Is This the Last Rhinoceros in the World?

The Masai Mara, Kenya, February 6, 2014 and revised 2-28-14.

“The western black rhinoceros is extinct.” Sierra Magazine, March/April 2014.

So I slipped. A woman on an airport shuttle between planes asked me what I had been doing in Africa. “Shooting wild animals,” I said, a little groggy in my thirty-sixth hour of continuous travel.

That got me in hot water fast.

“No, no, not actually shooting animals. Shooting pictures, taking pictures, taking photos of wild animals,” I managed to get in during one of her deep breaths as she informed me on the error of my ways.

The camera is substituted for the rifle. The guide and gun bearers are replaced by an experienced driver-guide. We no longer stalk wild game on foot, but in Toyota vans and Landcruisers equipped with pop-up tops. We’re not allowed out of the vehicle except for a few designated spots.

But the thrill isn’t gone. It may be greater, knowing that some of these magnificent creatures are critically endangered—pressed by encroaching civilization, limited range, poachers and the craven buyers of rhinoceros horn, elephant tusk, and other body parts. These great beasts, such as the rhino, thought to have lived in Africa for over 4 million years, may become extinct in my lifetime.

These great beasts, thought to have lived in Africa for over 4 million years, may become extinct in my lifetime.

Revised 2-28-14: Sierra magazine’s latest issue cites the ICUN Red List as stating that the western black rhinoceros status has changed from critically endangered to probably extinct. The International Union for Conservation of Nature and Natural Resources (ICUN) is a highly respected monitor of endangered flora and fauna worldwide. Its Red List cites lack of political will, increased illegal demand for rhino horn, and increased commercial poaching as the main factors.

I have mixed feelings about even being here. In one sense, the presence of tourists and organized game spotting has made animals used to, or at least indifferent to, humans in vehicles. It seems to me that our very presence disrupts a natural rhythm. On the other hand, our payments for visas, transportation and drivers, national park admissions, accommodations and all the other things that go with a photo safari help provide funds to protect the most endangered species and create a business and political force which now works to promote tourism based on the abundance of animal life.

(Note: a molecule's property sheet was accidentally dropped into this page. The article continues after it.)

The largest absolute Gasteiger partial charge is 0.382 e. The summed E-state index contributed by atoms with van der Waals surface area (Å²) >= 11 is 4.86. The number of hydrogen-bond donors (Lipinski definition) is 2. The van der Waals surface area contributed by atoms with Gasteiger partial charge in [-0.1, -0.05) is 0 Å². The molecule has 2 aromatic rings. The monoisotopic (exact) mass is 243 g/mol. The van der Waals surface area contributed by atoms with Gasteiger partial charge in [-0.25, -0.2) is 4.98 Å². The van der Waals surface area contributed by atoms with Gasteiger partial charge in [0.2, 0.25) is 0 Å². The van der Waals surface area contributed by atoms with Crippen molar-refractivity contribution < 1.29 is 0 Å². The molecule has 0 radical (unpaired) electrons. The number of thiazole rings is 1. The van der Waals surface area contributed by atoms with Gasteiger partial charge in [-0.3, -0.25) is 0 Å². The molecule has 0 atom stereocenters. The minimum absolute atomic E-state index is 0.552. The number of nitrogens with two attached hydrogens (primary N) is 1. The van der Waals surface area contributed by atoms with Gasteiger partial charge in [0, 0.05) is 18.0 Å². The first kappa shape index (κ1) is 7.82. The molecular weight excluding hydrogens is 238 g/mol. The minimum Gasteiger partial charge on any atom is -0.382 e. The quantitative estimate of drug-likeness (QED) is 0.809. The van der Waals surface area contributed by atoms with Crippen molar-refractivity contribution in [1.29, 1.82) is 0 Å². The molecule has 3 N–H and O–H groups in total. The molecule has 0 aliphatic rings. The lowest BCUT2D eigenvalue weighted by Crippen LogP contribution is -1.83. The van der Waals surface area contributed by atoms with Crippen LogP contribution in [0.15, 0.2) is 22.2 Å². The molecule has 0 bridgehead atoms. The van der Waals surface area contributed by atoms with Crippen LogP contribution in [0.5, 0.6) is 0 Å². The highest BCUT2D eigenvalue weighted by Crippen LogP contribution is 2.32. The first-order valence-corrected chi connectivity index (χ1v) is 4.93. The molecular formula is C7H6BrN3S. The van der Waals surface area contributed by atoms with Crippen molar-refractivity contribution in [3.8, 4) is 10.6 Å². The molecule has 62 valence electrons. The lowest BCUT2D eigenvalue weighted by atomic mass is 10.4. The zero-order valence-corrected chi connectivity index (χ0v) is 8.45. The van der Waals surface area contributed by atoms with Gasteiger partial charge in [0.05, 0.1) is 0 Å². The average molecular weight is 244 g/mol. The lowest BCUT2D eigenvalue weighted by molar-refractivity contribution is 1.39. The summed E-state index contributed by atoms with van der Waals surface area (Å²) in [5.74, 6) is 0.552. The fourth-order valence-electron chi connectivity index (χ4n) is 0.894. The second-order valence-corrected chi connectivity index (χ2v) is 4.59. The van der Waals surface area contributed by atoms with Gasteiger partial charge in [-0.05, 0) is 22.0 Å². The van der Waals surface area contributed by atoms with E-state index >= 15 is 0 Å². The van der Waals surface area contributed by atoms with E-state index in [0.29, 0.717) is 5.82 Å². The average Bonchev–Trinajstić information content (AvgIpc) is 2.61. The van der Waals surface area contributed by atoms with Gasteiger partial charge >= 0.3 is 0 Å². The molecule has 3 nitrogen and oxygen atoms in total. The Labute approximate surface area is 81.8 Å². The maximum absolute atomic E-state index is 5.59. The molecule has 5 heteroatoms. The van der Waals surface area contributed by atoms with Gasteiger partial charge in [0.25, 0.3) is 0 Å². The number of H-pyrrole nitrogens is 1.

Our very presence disrupts a natural rhythm . . . but helps provide funds to protect the most endangered.

The prior devastation of the rhinoceros has been incredible. Rhinos once roamed most of Sub-Saharan Africa with the exception of the Congo Basin. Hunting for sport and killing by farmers took its toll in the early part of the 20th century and poaching took far more in the latter part. The World Wildlife Fund estimates that from 1970 to 1992 an astounding ninety-six of every one hundred black rhinoceroses in Africa were killed. The estimated African population dropped to just 2475 by 1993.

That’s worth saying again: in 22 years of slaughter, almost 60,000 of the 62,000 rhinos in Africa were killed. Twenty years later number of remaining rhinos has crawled from a remaining population of 2475 up to 4880, and they remain critically endangered.

From 1970 to 1992 an astounding 96 of every 100 rhinoceroses were killed.

In 2012 I’d been lucky enough to see several at a great distance. Now, in 2014, as we drove roads and trails, eyes peeled for wildlife, David, our guide, told me that in his years of guiding in Kenya he has rarely spotted a black rhino closer than 100 yards distant.